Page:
Do Cellphones Affect Sleep?
Comfort is knowing how to unplug for better sleep.
Smartphones, smart TVs, smart watches, and now, smart homes: the connected world lives in our back pockets, our homes, and our minds 24/7. Connection to our world can be a gift in many ways, but studies are starting to show the effects of overdoing it. One example is the affects smartphones have on our quality of sleep.
In a study by California State University, researchers surveyed over 700 students. Their goal was to understand the impact smartphone use has on executive function, anxiety, and subsequently, sleep. ‘Executive function’ includes making decisions, paying attention, solving problems, and controlling impulses.
Anxiety, in this study, refers to FOMO (fear of missing out) (source).
The majority of students reported experiencing anxiety when their smartphones aren’t nearby and when they’re unable to access the internet.
Half of the respondents reported keeping their smartphone close while they sleep. 49% check it during the night for a reason other than checking the time. 32% check it once, and 17% check it twice or more.
Students who reported more anxiety when disconnected from their smartphones used them more. Their day use was higher, and they woke up more frequently to check their phones. (source).
What This Means
There are biochemical and psychological implications of smartphone and technology use before and between sleep.
From a biochemical perspective, screen use before bed disrupts sleep-inducing hormone production. In the morning, blue wavelength light signals that it’s time to wake up. Blue light stimulates small amounts of cortisol production that kick start our day. At the end of the day, red wavelength light stimulates the release of melatonin that helps us fall asleep.
Before the invention of the light bulb, this happened naturally as the sun set and candles were lit. Watching TV, checking your smartphone, or working on your laptop at night can disrupt your sleep cycle.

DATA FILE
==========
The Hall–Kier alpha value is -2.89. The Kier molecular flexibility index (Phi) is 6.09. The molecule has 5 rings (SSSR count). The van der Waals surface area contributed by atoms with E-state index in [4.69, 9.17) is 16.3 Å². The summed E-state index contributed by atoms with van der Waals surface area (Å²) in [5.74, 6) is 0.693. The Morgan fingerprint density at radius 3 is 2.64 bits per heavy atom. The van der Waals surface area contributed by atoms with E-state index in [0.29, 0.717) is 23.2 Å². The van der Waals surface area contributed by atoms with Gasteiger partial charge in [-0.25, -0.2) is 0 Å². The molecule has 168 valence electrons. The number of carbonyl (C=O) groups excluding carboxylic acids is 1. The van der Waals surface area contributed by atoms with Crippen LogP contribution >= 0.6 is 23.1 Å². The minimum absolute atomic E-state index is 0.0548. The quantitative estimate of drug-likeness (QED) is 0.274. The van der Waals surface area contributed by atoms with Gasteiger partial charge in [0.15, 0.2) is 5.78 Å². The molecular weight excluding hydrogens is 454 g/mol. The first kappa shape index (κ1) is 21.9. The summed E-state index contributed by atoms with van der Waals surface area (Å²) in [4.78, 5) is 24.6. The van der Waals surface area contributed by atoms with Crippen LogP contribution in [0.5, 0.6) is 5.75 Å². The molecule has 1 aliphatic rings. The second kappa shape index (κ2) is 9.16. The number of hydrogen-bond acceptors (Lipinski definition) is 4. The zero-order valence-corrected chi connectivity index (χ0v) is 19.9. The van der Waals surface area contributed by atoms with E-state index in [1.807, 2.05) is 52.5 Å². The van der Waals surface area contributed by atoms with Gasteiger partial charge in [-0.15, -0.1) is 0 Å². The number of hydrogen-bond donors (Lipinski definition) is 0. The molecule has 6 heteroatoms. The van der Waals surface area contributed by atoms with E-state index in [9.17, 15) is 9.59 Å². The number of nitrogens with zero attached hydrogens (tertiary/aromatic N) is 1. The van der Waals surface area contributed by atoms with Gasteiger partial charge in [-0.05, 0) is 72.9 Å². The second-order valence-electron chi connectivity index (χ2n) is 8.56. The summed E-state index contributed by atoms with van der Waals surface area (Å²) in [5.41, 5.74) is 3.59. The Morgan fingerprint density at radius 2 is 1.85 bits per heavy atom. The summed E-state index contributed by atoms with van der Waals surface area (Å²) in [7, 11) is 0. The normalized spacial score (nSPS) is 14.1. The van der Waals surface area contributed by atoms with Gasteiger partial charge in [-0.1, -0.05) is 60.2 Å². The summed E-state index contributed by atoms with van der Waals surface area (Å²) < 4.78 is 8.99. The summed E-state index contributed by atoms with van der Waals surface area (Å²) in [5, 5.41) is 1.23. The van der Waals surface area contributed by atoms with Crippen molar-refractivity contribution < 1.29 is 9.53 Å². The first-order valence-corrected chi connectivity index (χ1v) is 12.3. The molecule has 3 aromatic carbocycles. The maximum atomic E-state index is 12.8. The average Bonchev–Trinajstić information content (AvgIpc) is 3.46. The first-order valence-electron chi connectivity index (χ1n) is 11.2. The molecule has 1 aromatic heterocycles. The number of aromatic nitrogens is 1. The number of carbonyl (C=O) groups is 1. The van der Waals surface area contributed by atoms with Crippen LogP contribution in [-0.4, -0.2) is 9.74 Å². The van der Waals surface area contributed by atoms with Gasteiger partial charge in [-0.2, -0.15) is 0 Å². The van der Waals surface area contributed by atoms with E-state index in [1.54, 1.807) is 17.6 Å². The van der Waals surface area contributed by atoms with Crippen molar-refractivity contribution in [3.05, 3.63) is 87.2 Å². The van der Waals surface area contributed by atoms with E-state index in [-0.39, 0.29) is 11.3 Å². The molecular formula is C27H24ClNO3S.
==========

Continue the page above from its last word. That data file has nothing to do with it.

Psychologically, constant connection before bed can be over stimulating. When we’re still connected to our social lives, work, or news, we’re not able to move to the relaxed state we need for sleep. We’re also depriving ourselves of quiet time for personal reflection and growth (source).
What You Can Do
We’re connected enough during the day; we don’t need to stay connected into the wee hours of the night. Sacrificing sleep for technology impedes your sleep quality. It can even reduce the quality of your connections during your waking hours.
Our smartphone addiction is also leading our society to higher levels of daytime anxiety. The term “crackberry” entered our lexicon around a decade ago. At the time, it described the highly addictive quality of BlackBerry devices. Since then, smartphone use has increased, as has the prevalence of sleep deprivation (source).
New research shows that young adults use their smartphone five hours a day on average. That’s roughly twice as much as they think they do. That’s one third of your waking up, a staggering number (source).
This research suggests that these are habitual behaviours we may not even be aware of. Learning how to disconnect can improve your sleep quality, and the many benefits that come from getting better sleep: greater mental clarity, improved memory, healthier hearts, improved immunity, and more.
If these benefits sound attractive to you, here are some suggestions:
• Stop using all screens at least 90 minutes before bedtime, including your smartphone. The blue light emitted from your devices fools your brain into thinking it’s still daytime. This stimulates cortisol production and delays production of sleep-inducing melatonin.
• Keep your work and social lives out of the bedroom. Ban laptops, tablets and smartphones from your sleep zone. Get your mind in sleep mode by reserving your bedroom for rest only.
• Start dimming the lights an hour before bedtime. This will assist in the release of melatonin.
• Choose a predictable pre-bedtime activity. (link to 5 Sleep Habits article) This could include listening to familiar music on a low volume or reading a book.
• Practice not immediately checking your smartphone every time you receive a notification. Turn off messages and alerts. Schedule times to check your phone. This will help rewire your relationship to your phone.